It is worth mentioning that of all the memorial stones on the inauguration of major water schemes in Hong Kong I have encountered in person (Tai Tam Tuk, Shing Mun, Tai Lam, Plover Cove. High Island), the one for the High Island scheme is the only instance that there is an English AND Chinese text.

High Island Reservoir memorial English b) photo Rico LeeHigh Island Reservoir memorial Chinese photo b) Rico Lee

Elizabeth Ride: The following information has been extracted from Hong Kong Annual Reports.

From 1977.  “Work progressed satisfactorily at High Island Reservoir in the New Territories.  Leakage trough the permeable zone of the east sea cofferdam was brought under control by grouting and the construction of a temporary earth bund between the cofferdam and the main dam.  This earth bund enabled dewatering of the main dam foundation, so permitting foundation preparation to proceed prior to complete sealing of the leakage through the cofferdam.  It is estimated that the cost of carrying out these additional measures will result in a delay of 14 months in completion of the reservoir works.”
1978.   “Work progressed satisfactorily at High Island Reservoir in the New Territories.  Construction of the east dam core and the supporting rockfill reached a height of 54 metres above principal datum, and the west dam was built to its final elevation.  All eight lowland pumping stations were commissioned.  The main tunnel system also was commissioned and the yield from the associated intakes began contributing to total resources in June.  The uprating of filters at Sha Tin treatment works from 0.8 to 1.1 million cubic metres a day was completed and the plant commissioned.  Work on constructing a 96,000 cubic metre service reservoir at Lion Rock was substantially completed.”
1979.   “At High Island Reservoir, which has a capacity of 273 million cubic metres, construction of the east dam was completed by June, thus bringing the reservoir basin to its full height.  All other works were substantially completed and the project was officially opened by the Governor on November 27.”
1981.   “On February 9, 1980, Her Royal Highness Princess Alexander officiated at a ceremony to mark the start of pumping into supply from the High Island Reservoir.”
This article was first posted on 1st April 2015.


  1. High Island Reservoir – wikipedia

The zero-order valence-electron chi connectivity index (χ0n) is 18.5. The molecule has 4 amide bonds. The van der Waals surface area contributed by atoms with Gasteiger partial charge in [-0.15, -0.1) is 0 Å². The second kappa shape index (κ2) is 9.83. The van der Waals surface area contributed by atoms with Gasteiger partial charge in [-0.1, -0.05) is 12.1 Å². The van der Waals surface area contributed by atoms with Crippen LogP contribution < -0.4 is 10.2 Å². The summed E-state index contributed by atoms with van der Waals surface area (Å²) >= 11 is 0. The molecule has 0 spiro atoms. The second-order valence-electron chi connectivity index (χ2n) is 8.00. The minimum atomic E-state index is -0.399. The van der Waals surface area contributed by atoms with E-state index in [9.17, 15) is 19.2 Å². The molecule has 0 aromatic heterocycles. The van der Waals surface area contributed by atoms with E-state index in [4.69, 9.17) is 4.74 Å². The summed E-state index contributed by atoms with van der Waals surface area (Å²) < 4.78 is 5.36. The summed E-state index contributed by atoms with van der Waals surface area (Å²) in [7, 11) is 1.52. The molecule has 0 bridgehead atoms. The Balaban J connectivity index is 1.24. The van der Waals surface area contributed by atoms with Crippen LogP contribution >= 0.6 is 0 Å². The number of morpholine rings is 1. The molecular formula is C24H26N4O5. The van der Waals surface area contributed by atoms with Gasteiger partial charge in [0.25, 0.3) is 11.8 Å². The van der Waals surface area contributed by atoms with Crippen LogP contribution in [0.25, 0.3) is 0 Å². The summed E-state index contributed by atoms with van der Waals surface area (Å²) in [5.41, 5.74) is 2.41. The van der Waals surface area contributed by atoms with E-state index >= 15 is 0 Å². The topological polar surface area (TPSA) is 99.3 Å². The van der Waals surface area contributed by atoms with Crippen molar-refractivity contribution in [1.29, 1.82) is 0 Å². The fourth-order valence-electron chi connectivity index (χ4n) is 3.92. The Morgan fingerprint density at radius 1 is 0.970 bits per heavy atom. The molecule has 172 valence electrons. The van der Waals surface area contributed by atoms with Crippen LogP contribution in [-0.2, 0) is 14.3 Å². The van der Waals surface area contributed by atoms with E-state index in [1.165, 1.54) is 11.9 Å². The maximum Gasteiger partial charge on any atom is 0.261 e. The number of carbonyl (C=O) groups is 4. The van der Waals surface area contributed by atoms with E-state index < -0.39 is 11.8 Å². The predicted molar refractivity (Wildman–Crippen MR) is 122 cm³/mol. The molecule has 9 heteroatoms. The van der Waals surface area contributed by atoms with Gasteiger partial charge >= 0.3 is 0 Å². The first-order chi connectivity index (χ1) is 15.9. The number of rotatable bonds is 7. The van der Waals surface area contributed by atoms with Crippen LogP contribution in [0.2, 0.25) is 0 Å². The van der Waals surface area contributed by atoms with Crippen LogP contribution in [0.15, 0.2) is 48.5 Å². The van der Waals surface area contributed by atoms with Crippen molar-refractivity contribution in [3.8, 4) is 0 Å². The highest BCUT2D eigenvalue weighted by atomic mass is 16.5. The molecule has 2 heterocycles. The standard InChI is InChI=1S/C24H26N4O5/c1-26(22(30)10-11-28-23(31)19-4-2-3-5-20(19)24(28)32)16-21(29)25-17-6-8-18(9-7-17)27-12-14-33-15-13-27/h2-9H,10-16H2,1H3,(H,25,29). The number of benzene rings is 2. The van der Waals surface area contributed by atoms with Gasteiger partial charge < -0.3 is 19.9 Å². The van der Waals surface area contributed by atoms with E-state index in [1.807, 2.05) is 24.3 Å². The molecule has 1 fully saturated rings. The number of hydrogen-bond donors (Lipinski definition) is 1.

2. Hong Kong Landscapes: Shaping the Barren Rock, B Owen & R Shaw, HKUP, 2007
  3. Why Hong Kong built reservoir to double its water storage, with rationing still a recent memory SCMP 2nd February 2018

Related Indhhk articles:

  1. Vianini Lavori SpA – general contractor High Island Reservoir
  2. Binnie & Partners, engineering consultancy, Hong Kong reservoirs and more…
  3. Shek Pik Reservoir – Construction
  4. Shek Pik Reservoir – Tai O Road construction link to end of Tai O salt production
  5. The Shing Mun (Jubilee) Reservoir
  6. Shing Mun Dam and Reservoir – article from the late 1930s
  7. Plover Cove Reservoir – 50th anniversary of relocation of residents
  8. Dragages Hong Kong – first HK projects, Kai Tak runway extension and Shek Pik reservoir
  9. Binnie & Partners, engineering consultancy, Hong Kong reservoirs and more…
  10. Gordon Burnett Gifford Hull – Needle Hill Mine, Shing Mun Reservoir

One comment

  • Stephen Lo

    Two possible improvements:
    (1) Cost: HKD1,348 million
    (2) Her Royal Highness Princess Alexander officiated at a ceremony to mark the start of pumping into supply from the High Island Reservoir.

    The cost of HKD1,348 million is confusing as the comma looks like a point. Is this font specially designed for the European way? Changing the font may be a long term solution. Should one replace the comma with a space, i.e. HK$1 348 million or HK$1.35 billion (use 2 decimal places).

    Best wishes.

    It should be Princess Alexandra

    The Wiki quote a construction cost of 400 million which is far too low for a civil works of this scale.